Crabs belong to the subphylum Crustacean which is the largest group of marine arthropods. They can be found in many oceans and freshwaters all over the world with over 4500 different species.
These crustaceans are fascinating, they have unique abilities such as being able to walk and run sideways and have 360-degree vision.
In this post, we’re going to take a closer look at the crab’s reproduction process and answer do crabs lay eggs?
Yes, crabs do lay eggs, a lot of them! Female crabs can produce as many as 100,000 eggs, with egg masses having an average of two million eggs but can have up to eight million eggs.
How Do Crabs Reproduce?
In the spring breeding season, crabs typically attract one another by using pheromones. Once they mate, the female crab can hold the sperm until her eggs are ready to be released.
When the eggs are released, the stored sperm flows over them and begins the fertilization process. When this process is complete, the eggs are moved to a spongy mass between their abdominal flap and the body.
The eggs are protected here during the embryo development phase. Females carrying eggs are often given the name “berries”, as they can resemble round berries whilst carrying.
After the development is complete, female crabs release the newly hatched larvae into the water where they become part of the plankton and begin to grow.
Where Do Crabs Lay Eggs?
The largest gathering of crabs on earth happens once a year on Christmas islands. The red crabs there have an instinct to breed, so they commute from the jungle all the way to the ocean.
Each year around 40 million crabs make the journey, but not all of them make it there for a number of reasons from ant attacks to getting squished by traveling cars.
These red crabs 4 kilometers to reach the ocean, which can take them anywhere from between 5 and 7 days.
Some species of crab travel up to 100 miles to reach shallow waters to mate, and once the females hatch their young and molt their exoskeleton they make the long journey back to the deep.
Most female crabs carrying eggs make their way to coasts or estuaries that flow into the sea to release larvae between sunset and midnight during the spring tide.
How Many Eggs Do Crabs Lay?
Some crabs can lay as many as 100,000 eggs at a time, such as the Christmas red crab. Thankfully not all of these eggs will make it to adulthood, as this would mean the crab population would be mindblowing.
Only around one in one million eggs (0.0001%) hatch and make it to adulthood, they have a number of different threats that stop them from making it, such as predators, adverse environmental conditions as well as disease.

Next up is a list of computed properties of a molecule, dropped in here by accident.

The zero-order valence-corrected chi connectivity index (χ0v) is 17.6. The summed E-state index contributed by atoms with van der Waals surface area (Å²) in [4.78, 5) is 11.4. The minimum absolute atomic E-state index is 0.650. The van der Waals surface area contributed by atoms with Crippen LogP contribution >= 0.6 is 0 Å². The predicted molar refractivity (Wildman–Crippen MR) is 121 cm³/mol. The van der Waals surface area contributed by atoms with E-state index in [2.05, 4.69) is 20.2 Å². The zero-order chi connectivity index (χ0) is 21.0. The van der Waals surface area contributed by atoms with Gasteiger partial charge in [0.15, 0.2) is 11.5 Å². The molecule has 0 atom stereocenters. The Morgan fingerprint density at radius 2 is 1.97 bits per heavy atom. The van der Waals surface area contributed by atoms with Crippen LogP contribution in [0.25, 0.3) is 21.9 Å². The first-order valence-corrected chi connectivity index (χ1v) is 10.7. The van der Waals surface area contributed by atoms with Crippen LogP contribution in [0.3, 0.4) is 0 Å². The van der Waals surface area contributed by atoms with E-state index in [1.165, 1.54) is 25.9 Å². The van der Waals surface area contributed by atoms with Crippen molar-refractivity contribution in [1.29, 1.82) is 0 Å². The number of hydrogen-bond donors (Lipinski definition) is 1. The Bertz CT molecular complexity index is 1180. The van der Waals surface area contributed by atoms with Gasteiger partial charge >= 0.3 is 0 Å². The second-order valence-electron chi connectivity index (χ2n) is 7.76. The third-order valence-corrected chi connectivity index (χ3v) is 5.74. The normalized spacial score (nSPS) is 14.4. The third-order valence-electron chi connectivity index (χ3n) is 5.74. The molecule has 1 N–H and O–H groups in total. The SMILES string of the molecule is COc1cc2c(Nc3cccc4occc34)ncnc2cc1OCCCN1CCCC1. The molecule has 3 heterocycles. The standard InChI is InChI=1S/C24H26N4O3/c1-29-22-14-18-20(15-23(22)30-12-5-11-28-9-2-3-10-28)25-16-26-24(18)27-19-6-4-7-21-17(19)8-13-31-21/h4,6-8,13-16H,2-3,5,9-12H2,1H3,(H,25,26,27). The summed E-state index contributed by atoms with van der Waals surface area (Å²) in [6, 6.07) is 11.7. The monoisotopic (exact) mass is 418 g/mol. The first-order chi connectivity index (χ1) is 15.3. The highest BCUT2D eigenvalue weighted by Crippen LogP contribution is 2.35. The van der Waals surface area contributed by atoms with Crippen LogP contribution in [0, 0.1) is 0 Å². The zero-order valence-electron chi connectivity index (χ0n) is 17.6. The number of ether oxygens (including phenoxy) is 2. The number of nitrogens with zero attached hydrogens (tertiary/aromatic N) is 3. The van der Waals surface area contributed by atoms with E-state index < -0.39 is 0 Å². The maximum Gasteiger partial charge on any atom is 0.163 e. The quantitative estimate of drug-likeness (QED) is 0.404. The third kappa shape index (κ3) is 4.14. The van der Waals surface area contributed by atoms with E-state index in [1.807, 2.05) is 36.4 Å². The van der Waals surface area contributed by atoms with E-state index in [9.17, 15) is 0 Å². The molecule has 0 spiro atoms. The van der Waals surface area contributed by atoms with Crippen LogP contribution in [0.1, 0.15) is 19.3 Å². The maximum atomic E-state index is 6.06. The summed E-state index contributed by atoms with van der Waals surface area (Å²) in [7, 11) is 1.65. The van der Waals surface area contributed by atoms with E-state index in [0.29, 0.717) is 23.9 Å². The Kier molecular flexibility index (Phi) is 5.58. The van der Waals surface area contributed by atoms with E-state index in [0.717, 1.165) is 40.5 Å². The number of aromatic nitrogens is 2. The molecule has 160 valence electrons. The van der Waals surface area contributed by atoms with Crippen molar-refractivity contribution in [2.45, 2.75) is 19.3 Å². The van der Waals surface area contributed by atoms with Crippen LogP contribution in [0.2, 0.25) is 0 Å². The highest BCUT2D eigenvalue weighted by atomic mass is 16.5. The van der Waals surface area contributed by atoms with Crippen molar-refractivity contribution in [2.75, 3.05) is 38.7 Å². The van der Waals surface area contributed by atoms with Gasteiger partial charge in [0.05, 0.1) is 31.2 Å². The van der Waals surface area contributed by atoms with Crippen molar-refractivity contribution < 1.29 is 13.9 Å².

A female blue crab can lay a maximum of 8 million eggs in a single mating season! But only one egg is likely to survive from each brood.
Check out this interesting video on crabs laying eggs below:
Do Crabs Eat Their Eggs?
Crabs are opportunistic feeders that will eat anything that comes across their path. They feed on fish, clams, worms, and sometimes their own eggs if needed.
The reason crabs eat their eggs is largely because there are simply so many of them that mothers can get a decent feed from them without harming the overall numbers.
Even once their eggs hatch, hungry mothers will eat their babies if they are struggling to find a meal. Female crabs that recently carried eggs sometimes eat around 25 – 30% of their own larvae.
Crabs don’t form deep connecting bonds with their young like many marine animals, there is just so many of them that even they too become a source of food at times.
So, do crabs lay eggs? Absolutely, often up to 100,000 eggs at a time! These fascinating crustaceans mate only once in their lifetimes but can have up to seven broods in a year from a single mate.
Female crabs hold onto the male’s sperm until their eggs are fertilized, allowing them to start the fertilization process when the eggs are ready.
Only around one in one million eggs survive to adulthood, which stops their population from being incredibly high.
If all the eggs from each crab hatched and survived to adulthood there would be millions of crabs running around all over the world.
Hopefully, you’ve enjoyed this post and learned something new today about crabs and their eggs.
Thanks for taking the time to read this post and feel free to stick around to learn more about the wonderful world of crabs.
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Hi, I’m George – the founder of MarinePatch. I created this blog as marine wildlife has been my passion for many years and I’ve spent decades learning and dedicating myself to documenting all I can about the topic.